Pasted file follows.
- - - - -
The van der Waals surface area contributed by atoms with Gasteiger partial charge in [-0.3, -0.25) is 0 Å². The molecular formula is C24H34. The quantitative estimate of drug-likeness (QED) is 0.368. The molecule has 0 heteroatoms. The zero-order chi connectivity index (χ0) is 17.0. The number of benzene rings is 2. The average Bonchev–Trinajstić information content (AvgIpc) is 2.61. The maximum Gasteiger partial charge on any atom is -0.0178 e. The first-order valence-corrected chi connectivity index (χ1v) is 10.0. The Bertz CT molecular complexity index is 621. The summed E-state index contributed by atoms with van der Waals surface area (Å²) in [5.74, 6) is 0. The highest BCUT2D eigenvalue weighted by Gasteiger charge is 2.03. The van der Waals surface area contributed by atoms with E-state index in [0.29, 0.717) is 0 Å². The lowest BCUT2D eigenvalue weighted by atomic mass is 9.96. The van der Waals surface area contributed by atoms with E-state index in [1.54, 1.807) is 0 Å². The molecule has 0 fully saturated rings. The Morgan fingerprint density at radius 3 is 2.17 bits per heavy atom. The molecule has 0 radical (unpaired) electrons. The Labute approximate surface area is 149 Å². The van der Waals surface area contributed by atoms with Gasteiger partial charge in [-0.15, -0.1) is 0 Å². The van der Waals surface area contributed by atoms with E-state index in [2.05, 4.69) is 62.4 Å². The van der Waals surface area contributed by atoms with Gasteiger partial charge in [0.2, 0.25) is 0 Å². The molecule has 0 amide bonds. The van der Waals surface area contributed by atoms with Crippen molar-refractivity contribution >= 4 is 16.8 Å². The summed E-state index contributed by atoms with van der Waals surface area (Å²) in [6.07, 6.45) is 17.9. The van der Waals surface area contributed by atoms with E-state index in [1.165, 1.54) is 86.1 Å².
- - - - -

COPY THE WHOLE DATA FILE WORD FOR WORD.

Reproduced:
The van der Waals surface area contributed by atoms with Gasteiger partial charge in [-0.3, -0.25) is 0 Å². The molecular formula is C24H34. The quantitative estimate of drug-likeness (QED) is 0.368. The molecule has 0 heteroatoms. The zero-order chi connectivity index (χ0) is 17.0. The number of benzene rings is 2. The average Bonchev–Trinajstić information content (AvgIpc) is 2.61. The maximum Gasteiger partial charge on any atom is -0.0178 e. The first-order valence-corrected chi connectivity index (χ1v) is 10.0. The Bertz CT molecular complexity index is 621. The summed E-state index contributed by atoms with van der Waals surface area (Å²) in [5.74, 6) is 0. The highest BCUT2D eigenvalue weighted by Gasteiger charge is 2.03. The van der Waals surface area contributed by atoms with E-state index in [0.29, 0.717) is 0 Å². The lowest BCUT2D eigenvalue weighted by atomic mass is 9.96. The van der Waals surface area contributed by atoms with E-state index in [1.54, 1.807) is 0 Å². The molecule has 0 fully saturated rings. The Morgan fingerprint density at radius 3 is 2.17 bits per heavy atom. The molecule has 0 radical (unpaired) electrons. The Labute approximate surface area is 149 Å². The van der Waals surface area contributed by atoms with Gasteiger partial charge in [-0.15, -0.1) is 0 Å². The van der Waals surface area contributed by atoms with E-state index in [2.05, 4.69) is 62.4 Å². The van der Waals surface area contributed by atoms with Gasteiger partial charge in [0.2, 0.25) is 0 Å². The molecule has 0 amide bonds. The van der Waals surface area contributed by atoms with Crippen molar-refractivity contribution >= 4 is 16.8 Å². The summed E-state index contributed by atoms with van der Waals surface area (Å²) in [6.07, 6.45) is 17.9. The van der Waals surface area contributed by atoms with E-state index in [1.165, 1.54) is 86.1 Å².